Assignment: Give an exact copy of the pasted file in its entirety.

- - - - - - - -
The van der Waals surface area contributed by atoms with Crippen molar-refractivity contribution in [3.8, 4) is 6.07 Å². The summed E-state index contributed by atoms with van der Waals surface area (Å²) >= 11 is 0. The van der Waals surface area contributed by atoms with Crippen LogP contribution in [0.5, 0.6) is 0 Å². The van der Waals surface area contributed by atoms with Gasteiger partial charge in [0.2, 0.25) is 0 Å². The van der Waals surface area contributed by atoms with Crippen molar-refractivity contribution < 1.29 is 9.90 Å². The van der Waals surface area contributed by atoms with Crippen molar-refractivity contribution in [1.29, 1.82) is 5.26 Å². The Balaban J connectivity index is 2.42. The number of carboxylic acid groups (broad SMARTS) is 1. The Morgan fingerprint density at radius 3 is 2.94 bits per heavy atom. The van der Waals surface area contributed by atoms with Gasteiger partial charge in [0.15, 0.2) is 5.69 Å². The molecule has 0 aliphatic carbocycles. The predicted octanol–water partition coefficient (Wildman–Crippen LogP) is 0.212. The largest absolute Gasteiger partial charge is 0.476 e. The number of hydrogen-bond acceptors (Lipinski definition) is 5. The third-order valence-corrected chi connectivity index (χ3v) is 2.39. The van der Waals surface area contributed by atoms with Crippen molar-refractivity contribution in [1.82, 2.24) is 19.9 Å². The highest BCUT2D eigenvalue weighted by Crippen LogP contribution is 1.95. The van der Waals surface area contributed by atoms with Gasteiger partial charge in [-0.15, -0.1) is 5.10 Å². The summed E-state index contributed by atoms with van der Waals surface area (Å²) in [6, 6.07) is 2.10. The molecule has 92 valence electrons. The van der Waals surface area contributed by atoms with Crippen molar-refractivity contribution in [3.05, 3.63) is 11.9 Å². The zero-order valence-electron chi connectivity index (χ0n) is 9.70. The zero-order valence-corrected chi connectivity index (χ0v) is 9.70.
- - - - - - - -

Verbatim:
The van der Waals surface area contributed by atoms with Crippen molar-refractivity contribution in [3.8, 4) is 6.07 Å². The summed E-state index contributed by atoms with van der Waals surface area (Å²) >= 11 is 0. The van der Waals surface area contributed by atoms with Crippen LogP contribution in [0.5, 0.6) is 0 Å². The van der Waals surface area contributed by atoms with Gasteiger partial charge in [0.2, 0.25) is 0 Å². The van der Waals surface area contributed by atoms with Crippen molar-refractivity contribution < 1.29 is 9.90 Å². The van der Waals surface area contributed by atoms with Crippen molar-refractivity contribution in [1.29, 1.82) is 5.26 Å². The Balaban J connectivity index is 2.42. The number of carboxylic acid groups (broad SMARTS) is 1. The Morgan fingerprint density at radius 3 is 2.94 bits per heavy atom. The van der Waals surface area contributed by atoms with Gasteiger partial charge in [0.15, 0.2) is 5.69 Å². The molecule has 0 aliphatic carbocycles. The predicted octanol–water partition coefficient (Wildman–Crippen LogP) is 0.212. The largest absolute Gasteiger partial charge is 0.476 e. The number of hydrogen-bond acceptors (Lipinski definition) is 5. The third-order valence-corrected chi connectivity index (χ3v) is 2.39. The van der Waals surface area contributed by atoms with Crippen molar-refractivity contribution in [1.82, 2.24) is 19.9 Å². The highest BCUT2D eigenvalue weighted by Crippen LogP contribution is 1.95. The van der Waals surface area contributed by atoms with Gasteiger partial charge in [-0.15, -0.1) is 5.10 Å². The summed E-state index contributed by atoms with van der Waals surface area (Å²) in [6, 6.07) is 2.10. The molecule has 92 valence electrons. The van der Waals surface area contributed by atoms with Crippen molar-refractivity contribution in [3.05, 3.63) is 11.9 Å². The zero-order valence-electron chi connectivity index (χ0n) is 9.70. The zero-order valence-corrected chi connectivity index (χ0v) is 9.70.